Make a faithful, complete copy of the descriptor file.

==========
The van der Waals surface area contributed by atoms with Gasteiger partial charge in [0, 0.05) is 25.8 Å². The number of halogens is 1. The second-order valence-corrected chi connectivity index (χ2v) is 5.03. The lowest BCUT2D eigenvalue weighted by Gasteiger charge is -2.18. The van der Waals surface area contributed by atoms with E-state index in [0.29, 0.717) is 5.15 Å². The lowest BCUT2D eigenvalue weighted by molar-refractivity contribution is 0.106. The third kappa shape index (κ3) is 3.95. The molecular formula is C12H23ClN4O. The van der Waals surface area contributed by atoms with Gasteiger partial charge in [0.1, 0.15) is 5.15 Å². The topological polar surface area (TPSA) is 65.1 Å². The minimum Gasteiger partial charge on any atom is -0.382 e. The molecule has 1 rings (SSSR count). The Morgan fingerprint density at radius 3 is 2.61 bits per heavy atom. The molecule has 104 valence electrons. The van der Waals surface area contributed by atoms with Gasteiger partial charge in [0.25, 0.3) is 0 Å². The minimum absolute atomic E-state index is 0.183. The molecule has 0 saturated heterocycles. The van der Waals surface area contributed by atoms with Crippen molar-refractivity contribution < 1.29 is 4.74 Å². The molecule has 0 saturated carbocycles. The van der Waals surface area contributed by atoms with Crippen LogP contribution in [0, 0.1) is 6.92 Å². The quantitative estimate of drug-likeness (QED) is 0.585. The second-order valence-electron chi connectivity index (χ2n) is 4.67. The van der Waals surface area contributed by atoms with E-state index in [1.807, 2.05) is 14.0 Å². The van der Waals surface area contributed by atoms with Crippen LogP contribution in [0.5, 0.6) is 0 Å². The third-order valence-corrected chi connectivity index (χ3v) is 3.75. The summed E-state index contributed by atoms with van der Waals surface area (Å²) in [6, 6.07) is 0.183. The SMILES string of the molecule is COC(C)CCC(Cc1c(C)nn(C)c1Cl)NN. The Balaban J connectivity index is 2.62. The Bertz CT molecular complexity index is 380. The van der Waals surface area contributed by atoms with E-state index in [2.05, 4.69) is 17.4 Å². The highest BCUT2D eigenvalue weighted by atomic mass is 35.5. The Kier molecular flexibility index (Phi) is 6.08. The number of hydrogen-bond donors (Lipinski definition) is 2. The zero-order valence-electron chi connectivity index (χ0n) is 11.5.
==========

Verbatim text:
The van der Waals surface area contributed by atoms with Gasteiger partial charge in [0, 0.05) is 25.8 Å². The number of halogens is 1. The second-order valence-corrected chi connectivity index (χ2v) is 5.03. The lowest BCUT2D eigenvalue weighted by Gasteiger charge is -2.18. The van der Waals surface area contributed by atoms with E-state index in [0.29, 0.717) is 5.15 Å². The lowest BCUT2D eigenvalue weighted by molar-refractivity contribution is 0.106. The third kappa shape index (κ3) is 3.95. The molecular formula is C12H23ClN4O. The van der Waals surface area contributed by atoms with Gasteiger partial charge in [0.1, 0.15) is 5.15 Å². The topological polar surface area (TPSA) is 65.1 Å². The minimum Gasteiger partial charge on any atom is -0.382 e. The molecule has 1 rings (SSSR count). The Morgan fingerprint density at radius 3 is 2.61 bits per heavy atom. The molecule has 104 valence electrons. The van der Waals surface area contributed by atoms with Gasteiger partial charge in [0.25, 0.3) is 0 Å². The minimum absolute atomic E-state index is 0.183. The molecule has 0 saturated heterocycles. The van der Waals surface area contributed by atoms with Crippen molar-refractivity contribution < 1.29 is 4.74 Å². The molecule has 0 saturated carbocycles. The van der Waals surface area contributed by atoms with Crippen LogP contribution in [0, 0.1) is 6.92 Å². The quantitative estimate of drug-likeness (QED) is 0.585. The second-order valence-electron chi connectivity index (χ2n) is 4.67. The van der Waals surface area contributed by atoms with E-state index in [1.807, 2.05) is 14.0 Å². The van der Waals surface area contributed by atoms with Crippen LogP contribution in [0.5, 0.6) is 0 Å². The third-order valence-corrected chi connectivity index (χ3v) is 3.75. The summed E-state index contributed by atoms with van der Waals surface area (Å²) in [6, 6.07) is 0.183. The SMILES string of the molecule is COC(C)CCC(Cc1c(C)nn(C)c1Cl)NN. The Balaban J connectivity index is 2.62. The Bertz CT molecular complexity index is 380. The van der Waals surface area contributed by atoms with E-state index in [2.05, 4.69) is 17.4 Å². The highest BCUT2D eigenvalue weighted by atomic mass is 35.5. The Kier molecular flexibility index (Phi) is 6.08. The number of hydrogen-bond donors (Lipinski definition) is 2. The zero-order valence-electron chi connectivity index (χ0n) is 11.5.